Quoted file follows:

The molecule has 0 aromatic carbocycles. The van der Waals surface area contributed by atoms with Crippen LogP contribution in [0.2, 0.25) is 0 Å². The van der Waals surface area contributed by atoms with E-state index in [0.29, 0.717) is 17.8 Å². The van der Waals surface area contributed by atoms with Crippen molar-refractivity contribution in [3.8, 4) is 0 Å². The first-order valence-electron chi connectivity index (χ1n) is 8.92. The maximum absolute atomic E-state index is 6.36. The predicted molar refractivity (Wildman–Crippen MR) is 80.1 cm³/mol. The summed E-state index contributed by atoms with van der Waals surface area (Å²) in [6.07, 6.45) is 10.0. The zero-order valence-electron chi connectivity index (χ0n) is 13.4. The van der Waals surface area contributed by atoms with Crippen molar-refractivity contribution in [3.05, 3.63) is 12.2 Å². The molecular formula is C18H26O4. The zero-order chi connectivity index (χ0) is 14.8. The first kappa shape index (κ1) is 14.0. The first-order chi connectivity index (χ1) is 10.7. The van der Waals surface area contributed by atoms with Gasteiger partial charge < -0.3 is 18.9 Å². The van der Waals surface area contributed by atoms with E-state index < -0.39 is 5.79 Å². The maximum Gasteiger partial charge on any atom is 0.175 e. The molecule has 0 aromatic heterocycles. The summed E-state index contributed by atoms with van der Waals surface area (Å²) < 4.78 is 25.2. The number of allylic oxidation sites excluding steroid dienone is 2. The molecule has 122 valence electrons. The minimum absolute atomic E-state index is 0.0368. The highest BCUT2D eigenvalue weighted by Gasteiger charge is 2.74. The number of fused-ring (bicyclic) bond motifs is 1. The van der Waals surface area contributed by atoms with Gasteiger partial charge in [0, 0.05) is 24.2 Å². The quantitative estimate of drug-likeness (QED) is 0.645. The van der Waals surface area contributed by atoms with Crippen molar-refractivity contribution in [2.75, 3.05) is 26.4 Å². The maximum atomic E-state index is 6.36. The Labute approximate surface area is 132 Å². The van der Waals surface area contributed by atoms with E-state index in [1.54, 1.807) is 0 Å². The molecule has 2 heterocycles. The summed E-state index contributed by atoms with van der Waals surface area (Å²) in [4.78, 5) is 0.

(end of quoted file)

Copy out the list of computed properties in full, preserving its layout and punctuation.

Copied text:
The molecule has 0 aromatic carbocycles. The van der Waals surface area contributed by atoms with Crippen LogP contribution in [0.2, 0.25) is 0 Å². The van der Waals surface area contributed by atoms with E-state index in [0.29, 0.717) is 17.8 Å². The van der Waals surface area contributed by atoms with Crippen molar-refractivity contribution in [3.8, 4) is 0 Å². The first-order valence-electron chi connectivity index (χ1n) is 8.92. The maximum absolute atomic E-state index is 6.36. The predicted molar refractivity (Wildman–Crippen MR) is 80.1 cm³/mol. The summed E-state index contributed by atoms with van der Waals surface area (Å²) in [6.07, 6.45) is 10.0. The zero-order valence-electron chi connectivity index (χ0n) is 13.4. The van der Waals surface area contributed by atoms with Crippen molar-refractivity contribution in [3.05, 3.63) is 12.2 Å². The molecular formula is C18H26O4. The zero-order chi connectivity index (χ0) is 14.8. The first kappa shape index (κ1) is 14.0. The first-order chi connectivity index (χ1) is 10.7. The van der Waals surface area contributed by atoms with Gasteiger partial charge < -0.3 is 18.9 Å². The van der Waals surface area contributed by atoms with E-state index < -0.39 is 5.79 Å². The maximum Gasteiger partial charge on any atom is 0.175 e. The molecule has 0 aromatic heterocycles. The summed E-state index contributed by atoms with van der Waals surface area (Å²) < 4.78 is 25.2. The number of allylic oxidation sites excluding steroid dienone is 2. The molecule has 122 valence electrons. The minimum absolute atomic E-state index is 0.0368. The highest BCUT2D eigenvalue weighted by Gasteiger charge is 2.74. The number of fused-ring (bicyclic) bond motifs is 1. The van der Waals surface area contributed by atoms with Gasteiger partial charge in [0, 0.05) is 24.2 Å². The quantitative estimate of drug-likeness (QED) is 0.645. The van der Waals surface area contributed by atoms with Crippen molar-refractivity contribution in [2.75, 3.05) is 26.4 Å². The maximum atomic E-state index is 6.36. The Labute approximate surface area is 132 Å². The van der Waals surface area contributed by atoms with E-state index in [1.54, 1.807) is 0 Å². The molecule has 2 heterocycles. The summed E-state index contributed by atoms with van der Waals surface area (Å²) in [4.78, 5) is 0.